12. More from Yancey…

Was reading at lunch about how Yancy believes that the true Christian life is not lived at any one extreme or even in the middle, rather it is lived with both extremes. Huh? Well on the one hand, God woos us into relationship with him but at the same time he is (while we live) transcendent, other, apart, unknowable. The Bible is absolute truth but it’s also the living word (which implies change). God knows everything that will happen but we have the freedom to disobey him. There are other examples but I’m at work and quoting out of the book is difficult.

Anyway, I was thinking about how much of my Christianity was formed through a ministry that stressed absolutes. “Right and wrong are absolutes – every choice, every situation, every thing falls under being right or wrong in God’s eyes.” They pointed to the ills of society and said that they were the result of a world living apart from God’s design. The implication was to align one’s life with right living by making right choices – read the right books, listen to the right music (classical), worship at the right churches (they had a list of suggestions), worship with the right songs (preferably hymns). Anyway, while the thought of a world ordered by absolutes was an appealing one, reality turned out to be more nuanced than that. I don’t think the world is grey, rather there’s dark grey areas and off white areas.

On the other hand, there are churches where anything goes. I was reading the works of someone named Robert Farrar Capon who seemed to say that everyone (and he meant everyone) was saved, they had only to realize it. I don’t think he meant saved after they realized it, he mean they were saved whether they realized it or not. The job of the church was to make them aware of it so that they could stop fretting over the problems of life and live in the blessings that Christ died to give us. Now this is a gross over-simplification (at least I hope it is) of his work but it goes to show that there are some who will go to the opposite extreme from the absolutists and say that anything goes under the blanket of grace. But grace IS real and salvation is unearned. The sinner who sincerely (and who can judge sincerity) repents after stumbling for the trillionth time is just as forgiven and he is still saved even while he is sinning for trillionth and oneth time.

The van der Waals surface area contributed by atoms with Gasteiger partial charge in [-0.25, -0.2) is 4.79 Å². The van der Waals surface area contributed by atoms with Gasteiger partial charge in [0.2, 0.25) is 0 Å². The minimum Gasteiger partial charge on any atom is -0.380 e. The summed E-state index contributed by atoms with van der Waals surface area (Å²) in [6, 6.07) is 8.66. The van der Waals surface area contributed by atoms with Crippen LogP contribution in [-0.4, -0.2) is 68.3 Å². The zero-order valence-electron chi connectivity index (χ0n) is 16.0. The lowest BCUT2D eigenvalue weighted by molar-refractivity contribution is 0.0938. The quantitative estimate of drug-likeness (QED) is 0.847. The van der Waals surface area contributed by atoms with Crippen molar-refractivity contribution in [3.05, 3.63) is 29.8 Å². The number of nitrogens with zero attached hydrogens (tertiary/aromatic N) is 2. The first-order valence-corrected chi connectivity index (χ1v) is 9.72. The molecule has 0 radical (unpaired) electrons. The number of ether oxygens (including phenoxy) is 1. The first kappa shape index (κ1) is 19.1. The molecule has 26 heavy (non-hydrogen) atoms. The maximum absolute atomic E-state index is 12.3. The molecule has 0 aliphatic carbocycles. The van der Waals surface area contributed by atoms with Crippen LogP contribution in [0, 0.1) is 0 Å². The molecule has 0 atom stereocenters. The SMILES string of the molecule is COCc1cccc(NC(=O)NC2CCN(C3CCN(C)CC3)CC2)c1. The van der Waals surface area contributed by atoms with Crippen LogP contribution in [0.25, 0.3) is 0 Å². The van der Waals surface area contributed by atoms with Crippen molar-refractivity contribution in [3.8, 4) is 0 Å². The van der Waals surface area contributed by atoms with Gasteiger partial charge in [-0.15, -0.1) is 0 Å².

Once I got to the point where I stopped buying into the absolutely absolute view of the world I started searching for a new paradigm, somewhere between there and the loosy-goosy cheap grace of Capon. But there really is no middle ground and so for a long time, I didn’t know where I stood. Yancy, however, says that the only answer is to embrace (or at best live with) both extremes. I like this alternative because it’s adventerous, it’s flexible, malleable. I like having options. Don’t ask me to pin down a point between the two because they’re both true and both in effect.

Anyway, I wrote this in three quick spurts (between my supervisor’s watchful eye). I have no idea if it holds together. I’ll try to write something more coherent tonight.



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